--Webster's dictionary does not define reality. As I demonstrate in an earlier blog post (look around June 2009), Freemasonry is not a religion of any sort, including a cultish one. Masonry offers no plan of salvation, no special revelation of its own, no Savior of any sort, no prophets. What it says about God is deliberately general, to allow men of many religious persuasions to come together without religious disputation.

    --You have a very inflated opinion of the position held in Freemasonry by Albert Pike's Morals and Dogma. It is available in many public and university libraries, and has never been held as some kind of Masonic secret or restricted literature. It also was only intended as educational material within the Scottish Rite, an appendant body of Freemasonry to which only a minority of Masons belong; within the Scottish Rite, it was only distributed within the Southern Jurisdiction, the 35 US states south of the Mason-Dixon line and west of the Mississippi. Go look it up on Google Books; they scanned a copy from a library.

    --Masonry certainly does not have its own Bible. So-called "Masonic Bibles" are merely the King James Version of the Bible, with a nifty cover. A copy of this must be open on the altar at every lodge open for Masonic work in the United States. If this is devil worship or atheism, Freemasonry is doing a lousy job at it.

    --For that matter, make up your mind. Is Masonry really atheism? Or devil-worship? In fact it is neither, as anyone who has actually attended a legit Masonic lodge could tell you.

    --Re. Aleister Crowley, see the article about him on the website of the Grand Lodge of British Columbia and Yukon (an excellent site for Masonic papers). Crowley was initiated in a clandestine quasi-Masonic lodge. His actual contributions to Freemasonry are precisely nil. He wrote nothing more than a few sentences about Freemasonry here and there in his voluminous writings. He never held any sort of office within a Grand Lodge of Freemasons. What could you possibly mean by saying that he "contributed heavily to Freemasonry"?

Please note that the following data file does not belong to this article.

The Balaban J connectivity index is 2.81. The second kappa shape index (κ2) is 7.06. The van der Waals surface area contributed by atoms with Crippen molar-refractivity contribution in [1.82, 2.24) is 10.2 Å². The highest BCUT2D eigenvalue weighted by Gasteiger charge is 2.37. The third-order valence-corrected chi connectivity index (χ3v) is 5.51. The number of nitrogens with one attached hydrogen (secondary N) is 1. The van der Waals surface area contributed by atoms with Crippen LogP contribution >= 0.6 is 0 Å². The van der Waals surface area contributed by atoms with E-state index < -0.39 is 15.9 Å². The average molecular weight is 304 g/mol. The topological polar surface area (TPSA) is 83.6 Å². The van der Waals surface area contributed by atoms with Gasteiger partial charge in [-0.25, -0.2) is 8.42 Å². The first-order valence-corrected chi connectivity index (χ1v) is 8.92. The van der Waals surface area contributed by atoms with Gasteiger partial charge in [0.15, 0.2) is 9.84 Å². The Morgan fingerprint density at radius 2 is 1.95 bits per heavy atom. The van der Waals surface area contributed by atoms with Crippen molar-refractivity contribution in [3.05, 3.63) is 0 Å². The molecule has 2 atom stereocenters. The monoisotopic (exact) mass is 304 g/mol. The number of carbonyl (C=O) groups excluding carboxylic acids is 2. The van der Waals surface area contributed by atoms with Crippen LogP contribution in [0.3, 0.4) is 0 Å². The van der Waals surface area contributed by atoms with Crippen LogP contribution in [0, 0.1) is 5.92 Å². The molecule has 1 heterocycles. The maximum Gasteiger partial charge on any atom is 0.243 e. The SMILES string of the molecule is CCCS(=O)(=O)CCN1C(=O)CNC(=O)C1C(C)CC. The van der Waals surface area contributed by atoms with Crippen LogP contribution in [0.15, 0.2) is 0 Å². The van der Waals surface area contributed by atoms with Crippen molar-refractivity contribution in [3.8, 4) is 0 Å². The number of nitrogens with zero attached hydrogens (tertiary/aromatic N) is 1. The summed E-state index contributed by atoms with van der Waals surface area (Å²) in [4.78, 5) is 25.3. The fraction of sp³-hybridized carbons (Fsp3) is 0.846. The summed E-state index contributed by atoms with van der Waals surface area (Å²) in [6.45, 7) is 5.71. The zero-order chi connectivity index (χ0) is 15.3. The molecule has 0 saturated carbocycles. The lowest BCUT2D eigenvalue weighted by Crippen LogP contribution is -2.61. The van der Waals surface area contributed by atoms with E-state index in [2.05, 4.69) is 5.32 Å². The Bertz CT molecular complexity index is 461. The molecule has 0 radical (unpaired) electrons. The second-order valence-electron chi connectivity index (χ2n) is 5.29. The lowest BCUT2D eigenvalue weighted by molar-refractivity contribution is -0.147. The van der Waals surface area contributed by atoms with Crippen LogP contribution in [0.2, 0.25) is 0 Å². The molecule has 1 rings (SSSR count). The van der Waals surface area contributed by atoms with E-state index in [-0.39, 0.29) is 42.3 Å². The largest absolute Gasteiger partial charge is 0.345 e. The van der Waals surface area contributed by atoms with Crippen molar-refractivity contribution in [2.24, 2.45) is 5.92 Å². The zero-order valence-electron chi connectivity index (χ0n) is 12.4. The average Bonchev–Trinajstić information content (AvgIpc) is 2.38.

In short, what you have written shows a familiarity with the more deluded and poorly informed wing of anti-Masonic writing, and no real acquaintance with real Freemasonry itself. I would recommend that you read something by a well-informed Masonic author. You might start with my forthcoming book, Freemasonry: An Introduction, which you can pre-order through the link in the sidebar; that book also carries extensive suggestions for further study.

  13. Thank you for the detailed answer. My grandfather is actually a 32nd Degree Mason from his home state of Ohio (he no longer attends meetings and has moved from that state). The reason he no longer attends meetings? Because he realized something after he had gained all those levels in Masonry. That Masonry was, in fact, in direct opposition with the God of the Bible.

    I was basing the Brae having been at a Prince Hall Masonic meeting from multiple articles I had read on it after doing some searching on the internet (I know the internet is not as reliable, but I figure 5 to 8 sites saying the same thing should be a good start).